Her instincts were on target; she soon won the first-ever snowboard Grand Prix giant slalom, at Sugarloaf in 1997. “That will probably forever be my favorite race,” she says. “I can still remember the course and my run.” Later that season, she won a silver medal at the ISF World Championships in Heavenly Valley. Then she went back to the U.S. Open and won the prestigious super-G title.

Staying strong

Those who know Kosglow credit her fighting spirit for her success. “She has always had fire in her,” says her younger sister, Kristin. “There is this picture of her as a child with a black eye, wearing this little pink Easter dress, that tells the whole story. There she is, with this beautiful smile and this big ol’ shiner from fighting the neighborhood bully.”

Nick Smith, U.S. Snowboard Team alpine coach also an inner and outer strength in Kosglow. “Her physical strength is a huge asset over the course of a season. There is a ridiculous amount of power and energy in that little frame of hers,” he says. “And Lisa is remarkably bold and strong-willed. Her ability to set clear attainable goals and, more importantly, see them through, shows her experience.”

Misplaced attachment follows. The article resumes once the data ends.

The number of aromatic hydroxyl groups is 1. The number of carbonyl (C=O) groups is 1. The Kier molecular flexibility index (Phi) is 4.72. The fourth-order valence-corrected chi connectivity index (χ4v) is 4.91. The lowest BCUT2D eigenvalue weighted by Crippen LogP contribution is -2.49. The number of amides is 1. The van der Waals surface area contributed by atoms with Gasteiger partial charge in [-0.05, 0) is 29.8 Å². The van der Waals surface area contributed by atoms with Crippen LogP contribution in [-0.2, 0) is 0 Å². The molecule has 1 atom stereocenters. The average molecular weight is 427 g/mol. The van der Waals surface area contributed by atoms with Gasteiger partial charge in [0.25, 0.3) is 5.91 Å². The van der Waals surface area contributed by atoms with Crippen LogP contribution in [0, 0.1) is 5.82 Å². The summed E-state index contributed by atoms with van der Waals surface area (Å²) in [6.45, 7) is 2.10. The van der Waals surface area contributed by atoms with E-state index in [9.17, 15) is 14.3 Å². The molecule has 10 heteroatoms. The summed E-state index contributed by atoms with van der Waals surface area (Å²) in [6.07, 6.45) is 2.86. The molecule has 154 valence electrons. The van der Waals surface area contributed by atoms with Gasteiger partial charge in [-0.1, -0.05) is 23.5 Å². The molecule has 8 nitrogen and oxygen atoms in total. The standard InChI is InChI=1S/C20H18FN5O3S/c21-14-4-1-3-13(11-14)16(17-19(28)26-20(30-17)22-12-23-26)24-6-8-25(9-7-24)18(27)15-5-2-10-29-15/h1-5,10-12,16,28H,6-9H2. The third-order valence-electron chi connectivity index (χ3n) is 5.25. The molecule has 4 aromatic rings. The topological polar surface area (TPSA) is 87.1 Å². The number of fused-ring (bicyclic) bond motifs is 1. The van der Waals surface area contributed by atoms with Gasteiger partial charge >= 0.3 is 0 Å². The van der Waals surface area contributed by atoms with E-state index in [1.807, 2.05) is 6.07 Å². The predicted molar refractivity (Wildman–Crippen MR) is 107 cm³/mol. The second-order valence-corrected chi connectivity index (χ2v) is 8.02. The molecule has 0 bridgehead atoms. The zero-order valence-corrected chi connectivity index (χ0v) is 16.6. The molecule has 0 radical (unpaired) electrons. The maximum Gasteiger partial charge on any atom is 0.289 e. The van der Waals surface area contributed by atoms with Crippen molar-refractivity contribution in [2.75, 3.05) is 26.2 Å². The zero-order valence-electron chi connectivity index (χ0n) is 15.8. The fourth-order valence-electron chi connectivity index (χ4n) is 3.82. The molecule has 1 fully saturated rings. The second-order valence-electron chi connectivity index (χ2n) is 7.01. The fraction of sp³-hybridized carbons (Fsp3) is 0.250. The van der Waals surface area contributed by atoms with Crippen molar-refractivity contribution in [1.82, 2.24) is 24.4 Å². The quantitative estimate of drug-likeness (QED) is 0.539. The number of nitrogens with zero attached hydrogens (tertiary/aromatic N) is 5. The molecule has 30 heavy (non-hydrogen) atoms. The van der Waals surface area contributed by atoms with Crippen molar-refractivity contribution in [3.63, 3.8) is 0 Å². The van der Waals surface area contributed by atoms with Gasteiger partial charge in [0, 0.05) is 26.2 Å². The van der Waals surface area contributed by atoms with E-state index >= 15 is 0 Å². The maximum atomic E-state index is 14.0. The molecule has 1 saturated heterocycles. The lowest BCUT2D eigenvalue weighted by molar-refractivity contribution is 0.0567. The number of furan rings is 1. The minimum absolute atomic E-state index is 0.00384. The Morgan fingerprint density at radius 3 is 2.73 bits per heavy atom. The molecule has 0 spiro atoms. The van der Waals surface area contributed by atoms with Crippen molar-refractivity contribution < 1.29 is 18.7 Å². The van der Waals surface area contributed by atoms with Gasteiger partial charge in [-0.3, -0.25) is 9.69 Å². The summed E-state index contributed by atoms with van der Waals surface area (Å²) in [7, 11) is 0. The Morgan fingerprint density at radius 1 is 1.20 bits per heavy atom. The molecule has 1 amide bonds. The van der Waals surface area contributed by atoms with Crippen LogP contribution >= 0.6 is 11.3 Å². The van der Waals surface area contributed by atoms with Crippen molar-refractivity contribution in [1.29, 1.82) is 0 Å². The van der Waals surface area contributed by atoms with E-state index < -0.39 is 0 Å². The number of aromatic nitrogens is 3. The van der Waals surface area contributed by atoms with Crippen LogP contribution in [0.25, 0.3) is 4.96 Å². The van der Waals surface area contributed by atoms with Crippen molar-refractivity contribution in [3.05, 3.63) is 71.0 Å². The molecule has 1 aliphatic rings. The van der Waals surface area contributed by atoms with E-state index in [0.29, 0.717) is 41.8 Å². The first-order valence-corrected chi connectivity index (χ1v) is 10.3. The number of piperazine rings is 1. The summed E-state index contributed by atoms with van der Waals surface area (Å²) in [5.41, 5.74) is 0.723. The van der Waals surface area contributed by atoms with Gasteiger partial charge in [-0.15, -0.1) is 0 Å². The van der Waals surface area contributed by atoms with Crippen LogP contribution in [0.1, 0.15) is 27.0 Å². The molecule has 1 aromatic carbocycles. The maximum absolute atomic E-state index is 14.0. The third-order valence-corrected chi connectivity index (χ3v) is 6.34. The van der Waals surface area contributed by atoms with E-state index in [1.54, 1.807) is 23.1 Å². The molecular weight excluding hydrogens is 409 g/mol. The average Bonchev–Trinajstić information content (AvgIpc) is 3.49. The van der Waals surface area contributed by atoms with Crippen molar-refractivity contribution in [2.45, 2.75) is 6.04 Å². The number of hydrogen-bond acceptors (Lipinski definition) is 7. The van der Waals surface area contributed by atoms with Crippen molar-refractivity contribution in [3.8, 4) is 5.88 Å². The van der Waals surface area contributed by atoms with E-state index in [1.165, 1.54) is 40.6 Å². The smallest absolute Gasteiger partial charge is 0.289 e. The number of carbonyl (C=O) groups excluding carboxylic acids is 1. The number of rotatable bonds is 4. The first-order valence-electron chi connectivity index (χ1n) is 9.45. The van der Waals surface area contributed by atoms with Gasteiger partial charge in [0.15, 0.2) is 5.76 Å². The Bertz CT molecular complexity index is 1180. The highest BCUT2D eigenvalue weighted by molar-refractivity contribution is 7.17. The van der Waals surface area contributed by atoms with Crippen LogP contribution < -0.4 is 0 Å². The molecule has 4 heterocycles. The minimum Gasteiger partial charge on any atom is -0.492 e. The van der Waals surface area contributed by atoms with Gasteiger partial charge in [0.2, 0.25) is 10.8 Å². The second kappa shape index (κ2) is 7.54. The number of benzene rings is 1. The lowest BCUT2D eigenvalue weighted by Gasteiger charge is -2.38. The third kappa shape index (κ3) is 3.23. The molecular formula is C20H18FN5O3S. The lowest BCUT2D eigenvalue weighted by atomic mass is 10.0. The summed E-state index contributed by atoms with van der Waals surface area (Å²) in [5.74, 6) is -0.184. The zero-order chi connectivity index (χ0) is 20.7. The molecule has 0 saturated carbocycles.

These qualities have helped Kosglow through interesting times in the snowboarding world. She’s seen competition evolve from the grassroots of the ISF to the FIS World Cup level and the Olympic Winter Games. Though she initially resisted the confines of the FIS, she joined the U.S. Snowboard Team in 1999 out of basic necessity. “I ran out of energy to look for sponsors,” says Kosglow. “The national team was also becoming more ‘legitimate’ in that the majority of top riders were there; it just made sense.”

After she transitioned to “the other side,” Kosglow suffered several disruptive injuries and found herself unable to break the top sixteen and feeling somewhat alienated. “It was difficult, I felt unwanted,” she says. “I had fought against USSA for a long time. It took a while to shake this out and now I think it’s phenomenal what the U.S. team can offer athletes.”

She’s also received a boost from a little soul-searching, with the help of performance enhancement trainer Maggie Connor of Ultimate Journey Productions. “Her advice has been world-shattering for me,” says Kosglow. “She is the main reason I was able to overcome the obstacles that were blocking me from success.” Now, Kosglow says, “I love the training side of snowboarding. I like to push myself and see growth and I’m fascinated by the human potential, what we do to encourage it and what we do to hinder it.”

Last season, she posted several top tens and two World Cup podiums and was the only American woman in the Olympic finals. Kosglow’s goals for the upcoming season are just as bold and straightforward as her personality. “I want to win the World Championships,” she says. With a podium finish (third in Valle Nevado, Chile) already under her belt, she seems to be on her way. And no matter the outcome, you can bet she will be smiling.